January 22, 1990 |
Randolph Jaffe sorting mail in the dead letter section of the Omaha Central Post Office discovers the secret of life. Not a bad opening salvo for "The Great and Secret Show" (Harper & Row), Clive Barker's intended tour de fear. Jaffe, a man with no past, is transformed by the odd bits of knowledge and a medallion pilfered from the mail he is charged with opening. He leaves Omaha with evil intent fueled by an immutable desire to possess "the Art. " In league with a research scientist, Fletcher, he develops Nuncio, a chemical life force that imbues superhuman powers, making their battle, when it inevitably occurs, a real humdinger.
October 28, 1988 |
In my dictionary, horror is described as "1. An intense and painful feeling of repugnance and fear; terror. 2. Intense dislike. " The former would certainly apply to the hottest kid on the chiller block but certainly not the latter, judging by the sales of Weaveworld by Clive Barker (Bantam, $4.95). And those fans won't mind the frequent klutzy aspect of the novel because it is also wildly inventive and delivers high on the horror meter. The kid sure cranks it out, doesn't he? Plays, stories, screenplays, all programmed by their crafty master to freeze your very soul, never mind your extremities.
September 3, 1986 |
Journalists always remark with surprise at how normal writers of horror fiction seem to them. Just as Stephen King catches them off guard with his boyish, guileless enthusiasm, Peter Straub impresses with his intellectual self-possession. What this usually means is that they're not wild-eyed and don't gibber, as their interviewers seem to expect. So let's get that out of the way right now: Clive Barker seems normal - is about as normal as any writer can claim to be. A youngish 34, smiling and happy, he has a quality of diffident eagerness that so many of the nicer English seem to display.
September 22, 1987 |
Ah, September. What a bloody good month for Clive Barker. Just a few days ago, the foul maw of hell opened, disgorging a band of doughy-faced demons with meat hooks, one skinned fiend and a river of innards. In another week or two, still more creatures will arrive, trailing protoplasm and giblets across America. Clive Barker is tickled a very deep shade of pink. So off come the sneakers and up go the feet, in screaming red socks. As the legion of innocents trundles along the Manhattan streets far below, Barker strikes a match.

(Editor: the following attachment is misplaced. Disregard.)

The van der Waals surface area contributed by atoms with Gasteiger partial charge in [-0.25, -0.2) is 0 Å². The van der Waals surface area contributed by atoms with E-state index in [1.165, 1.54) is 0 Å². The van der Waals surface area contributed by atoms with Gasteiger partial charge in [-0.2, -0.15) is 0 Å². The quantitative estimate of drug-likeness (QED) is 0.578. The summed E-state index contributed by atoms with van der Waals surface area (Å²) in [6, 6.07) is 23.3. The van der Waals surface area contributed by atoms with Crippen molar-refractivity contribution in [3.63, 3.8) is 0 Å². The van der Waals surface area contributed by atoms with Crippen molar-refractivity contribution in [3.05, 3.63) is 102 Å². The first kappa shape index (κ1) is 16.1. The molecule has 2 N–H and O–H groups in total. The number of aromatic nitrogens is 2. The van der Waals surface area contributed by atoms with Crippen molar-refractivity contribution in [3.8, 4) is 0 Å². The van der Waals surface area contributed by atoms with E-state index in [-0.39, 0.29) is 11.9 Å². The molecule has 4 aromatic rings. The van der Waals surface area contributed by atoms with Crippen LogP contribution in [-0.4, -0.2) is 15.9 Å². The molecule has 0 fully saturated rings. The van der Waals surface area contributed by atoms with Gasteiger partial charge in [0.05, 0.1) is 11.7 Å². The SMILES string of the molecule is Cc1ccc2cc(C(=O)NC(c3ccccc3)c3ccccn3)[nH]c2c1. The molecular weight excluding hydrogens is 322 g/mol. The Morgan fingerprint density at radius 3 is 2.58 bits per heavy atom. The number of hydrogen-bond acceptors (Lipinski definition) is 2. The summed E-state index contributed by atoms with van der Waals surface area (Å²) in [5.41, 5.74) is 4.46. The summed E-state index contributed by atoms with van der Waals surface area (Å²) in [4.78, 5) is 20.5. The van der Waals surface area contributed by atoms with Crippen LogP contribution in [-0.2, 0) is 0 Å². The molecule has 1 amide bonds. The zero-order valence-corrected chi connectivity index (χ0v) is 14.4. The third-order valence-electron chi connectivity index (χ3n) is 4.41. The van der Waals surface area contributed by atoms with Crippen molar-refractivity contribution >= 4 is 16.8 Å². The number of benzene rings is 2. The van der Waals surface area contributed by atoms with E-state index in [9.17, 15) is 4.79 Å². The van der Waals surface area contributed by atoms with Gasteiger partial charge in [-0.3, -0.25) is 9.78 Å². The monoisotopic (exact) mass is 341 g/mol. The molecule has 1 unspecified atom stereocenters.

August 24, 1995 |
The master of terror takes his tea with cream, very sweet, three lumps not two, served in china cups translucent as dragonfly wings. He is dapper, like Vincent Price in House of Wax - milky-white tab shirt, tuxedo slacks with razor creases and a designer-print vest of swarming hues. He quotes Carl Jung, but it is James Whale, long-dead director of Frankenstein, with whom he most identifies: "He was a horror filmmaker, British, and gay, so it feels like there's a synchronicity.
August 25, 1995 |
Fans of TV's "Quantum Leap" know the show isn't over until Scott Bakula takes off his shirt. It's in his contract. Must appear without shirt. Must be photographed with bare torso. This practice has won Bakula his share of admirers, among them director Clive Barker, who casts a virtually topless Bakula as the lead in the new horror movie "Lord of Illusions. " At least I think "Lord of Illusions" is a horror movie. There is nothing scary about this story of a private investigator (Bakula)
February 19, 1990 |
Written and directed by horror-meister Clive Barker (who adapted it from his novel Cabal), Night Breed aspires to slasher status but is too refined for it. No one, least of all Barker, knows whether the film's vaguely creepy creatures from a netherworld called Midian are murderous lepers or mild leprechauns. Night Breed's Midian, a sort of Druid theme park outside Toronto, is populated by inhabitants who caper like Kabuki monsters equipped with Steadicams. Then again, Midian just might be a recurring nightmare of Boone (Craig Sheffer)
September 13, 1992 |
English horror scribe Clive Barker turned to filmmaking when, to his horror, he saw what happened with two of his early screenplays: Underworld and Rawhead Rex. These low-budget, British blood-and-gorefests, both directed by George Pavlou, have their fans, but Barker isn't among them. "It was self-defense," Barker says of his decision to direct, in 1987, Hellraiser, a trippy, claustrophobic movie teeming with oozing hags, cadaverous bloodsuckers and Pinhead - a guy dressed in bondage gear with pins stuck into his face.
August 7, 1987 |
Stephen King, who usually can be found atop the paperback mountain during August, is quoted no fewer than four times on the cover, back and inside back cover of The Inhuman Condition by Clive Barker (Pocket, $3.95). Among the quartet of hymns by King about Barker is this paean: "He's better than I am now. " Wow! But this collection of five stories promptly makes King's case with the title tale, a gem of a creepy-crawly about four young punks who rob and beat an old rummy. One of the punks finds a string with three curious knots among the derelict's possessions, swipes it and later works obsessively at untying them.
October 5, 1990 |
The paperback editions of his books used to appear in August, usually along with the latest hardback. Then an editor must have said, "Yo, Stevie! We should be coming out in October, the time of the pumpkin, Halloween!" Yes, faithful fans, give a big welcome to Stephen King, who could be held personally responsible for the fact that horror prose is threatening the shelf space of almost everything else, including knitting and potpourri manuals. In King's latest paperback, The Dark Half (Signet, $5.95)